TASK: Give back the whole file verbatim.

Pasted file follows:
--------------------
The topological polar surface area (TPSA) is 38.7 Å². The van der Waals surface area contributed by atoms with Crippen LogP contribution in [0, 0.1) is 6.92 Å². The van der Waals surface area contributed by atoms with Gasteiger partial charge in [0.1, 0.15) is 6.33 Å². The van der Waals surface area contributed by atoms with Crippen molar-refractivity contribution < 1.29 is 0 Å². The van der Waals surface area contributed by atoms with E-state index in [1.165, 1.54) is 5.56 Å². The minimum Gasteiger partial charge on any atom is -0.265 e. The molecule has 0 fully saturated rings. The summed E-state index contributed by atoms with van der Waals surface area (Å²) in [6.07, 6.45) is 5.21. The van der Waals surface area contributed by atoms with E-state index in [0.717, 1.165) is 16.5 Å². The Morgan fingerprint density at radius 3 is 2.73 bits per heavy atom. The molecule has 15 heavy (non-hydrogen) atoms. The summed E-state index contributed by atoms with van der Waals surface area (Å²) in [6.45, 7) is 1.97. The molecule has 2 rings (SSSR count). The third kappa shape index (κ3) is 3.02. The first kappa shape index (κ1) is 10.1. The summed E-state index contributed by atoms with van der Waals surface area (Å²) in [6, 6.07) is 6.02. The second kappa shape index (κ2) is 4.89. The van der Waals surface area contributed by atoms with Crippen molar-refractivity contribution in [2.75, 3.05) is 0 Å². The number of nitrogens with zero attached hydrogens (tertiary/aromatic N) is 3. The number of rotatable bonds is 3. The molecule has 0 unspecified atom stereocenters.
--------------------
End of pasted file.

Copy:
The topological polar surface area (TPSA) is 38.7 Å². The van der Waals surface area contributed by atoms with Crippen LogP contribution in [0, 0.1) is 6.92 Å². The van der Waals surface area contributed by atoms with Gasteiger partial charge in [0.1, 0.15) is 6.33 Å². The van der Waals surface area contributed by atoms with Crippen molar-refractivity contribution < 1.29 is 0 Å². The van der Waals surface area contributed by atoms with E-state index in [1.165, 1.54) is 5.56 Å². The minimum Gasteiger partial charge on any atom is -0.265 e. The molecule has 0 fully saturated rings. The summed E-state index contributed by atoms with van der Waals surface area (Å²) in [6.07, 6.45) is 5.21. The van der Waals surface area contributed by atoms with E-state index in [0.717, 1.165) is 16.5 Å². The Morgan fingerprint density at radius 3 is 2.73 bits per heavy atom. The molecule has 15 heavy (non-hydrogen) atoms. The summed E-state index contributed by atoms with van der Waals surface area (Å²) in [6.45, 7) is 1.97. The molecule has 2 rings (SSSR count). The third kappa shape index (κ3) is 3.02. The first kappa shape index (κ1) is 10.1. The summed E-state index contributed by atoms with van der Waals surface area (Å²) in [6, 6.07) is 6.02. The second kappa shape index (κ2) is 4.89. The van der Waals surface area contributed by atoms with Crippen molar-refractivity contribution in [2.75, 3.05) is 0 Å². The number of nitrogens with zero attached hydrogens (tertiary/aromatic N) is 3. The number of rotatable bonds is 3. The molecule has 0 unspecified atom stereocenters.